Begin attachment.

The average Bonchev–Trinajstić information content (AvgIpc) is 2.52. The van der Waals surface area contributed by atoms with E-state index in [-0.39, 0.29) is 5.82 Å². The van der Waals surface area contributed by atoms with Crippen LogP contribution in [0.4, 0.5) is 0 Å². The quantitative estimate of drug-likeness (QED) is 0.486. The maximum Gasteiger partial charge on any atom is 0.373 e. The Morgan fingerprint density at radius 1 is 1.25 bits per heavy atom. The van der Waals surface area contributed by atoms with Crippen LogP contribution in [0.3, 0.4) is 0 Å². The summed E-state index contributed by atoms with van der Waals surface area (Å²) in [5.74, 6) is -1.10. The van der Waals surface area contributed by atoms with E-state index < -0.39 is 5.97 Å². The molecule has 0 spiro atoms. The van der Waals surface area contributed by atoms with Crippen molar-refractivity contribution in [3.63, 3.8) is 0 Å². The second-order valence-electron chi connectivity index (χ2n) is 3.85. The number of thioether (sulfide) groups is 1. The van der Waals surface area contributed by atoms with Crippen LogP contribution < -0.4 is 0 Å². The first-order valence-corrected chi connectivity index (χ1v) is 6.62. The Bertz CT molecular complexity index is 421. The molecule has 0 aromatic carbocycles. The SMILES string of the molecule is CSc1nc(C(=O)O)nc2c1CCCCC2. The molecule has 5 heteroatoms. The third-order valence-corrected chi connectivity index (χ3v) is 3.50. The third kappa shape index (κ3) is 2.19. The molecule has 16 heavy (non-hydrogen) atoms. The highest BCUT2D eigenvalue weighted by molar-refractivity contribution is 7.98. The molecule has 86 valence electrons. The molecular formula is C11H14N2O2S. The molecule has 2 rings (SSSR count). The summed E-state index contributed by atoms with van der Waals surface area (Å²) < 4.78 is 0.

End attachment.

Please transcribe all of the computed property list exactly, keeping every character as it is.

The average Bonchev–Trinajstić information content (AvgIpc) is 2.52. The van der Waals surface area contributed by atoms with E-state index in [-0.39, 0.29) is 5.82 Å². The van der Waals surface area contributed by atoms with Crippen LogP contribution in [0.4, 0.5) is 0 Å². The quantitative estimate of drug-likeness (QED) is 0.486. The maximum Gasteiger partial charge on any atom is 0.373 e. The Morgan fingerprint density at radius 1 is 1.25 bits per heavy atom. The van der Waals surface area contributed by atoms with Crippen LogP contribution in [0.3, 0.4) is 0 Å². The summed E-state index contributed by atoms with van der Waals surface area (Å²) in [5.74, 6) is -1.10. The van der Waals surface area contributed by atoms with E-state index < -0.39 is 5.97 Å². The molecule has 0 spiro atoms. The van der Waals surface area contributed by atoms with Crippen molar-refractivity contribution in [3.63, 3.8) is 0 Å². The second-order valence-electron chi connectivity index (χ2n) is 3.85. The number of thioether (sulfide) groups is 1. The van der Waals surface area contributed by atoms with Crippen LogP contribution < -0.4 is 0 Å². The first-order valence-corrected chi connectivity index (χ1v) is 6.62. The Bertz CT molecular complexity index is 421. The molecule has 0 aromatic carbocycles. The SMILES string of the molecule is CSc1nc(C(=O)O)nc2c1CCCCC2. The molecule has 5 heteroatoms. The third-order valence-corrected chi connectivity index (χ3v) is 3.50. The third kappa shape index (κ3) is 2.19. The molecule has 16 heavy (non-hydrogen) atoms. The highest BCUT2D eigenvalue weighted by molar-refractivity contribution is 7.98. The molecule has 86 valence electrons. The molecular formula is C11H14N2O2S. The molecule has 2 rings (SSSR count). The summed E-state index contributed by atoms with van der Waals surface area (Å²) < 4.78 is 0.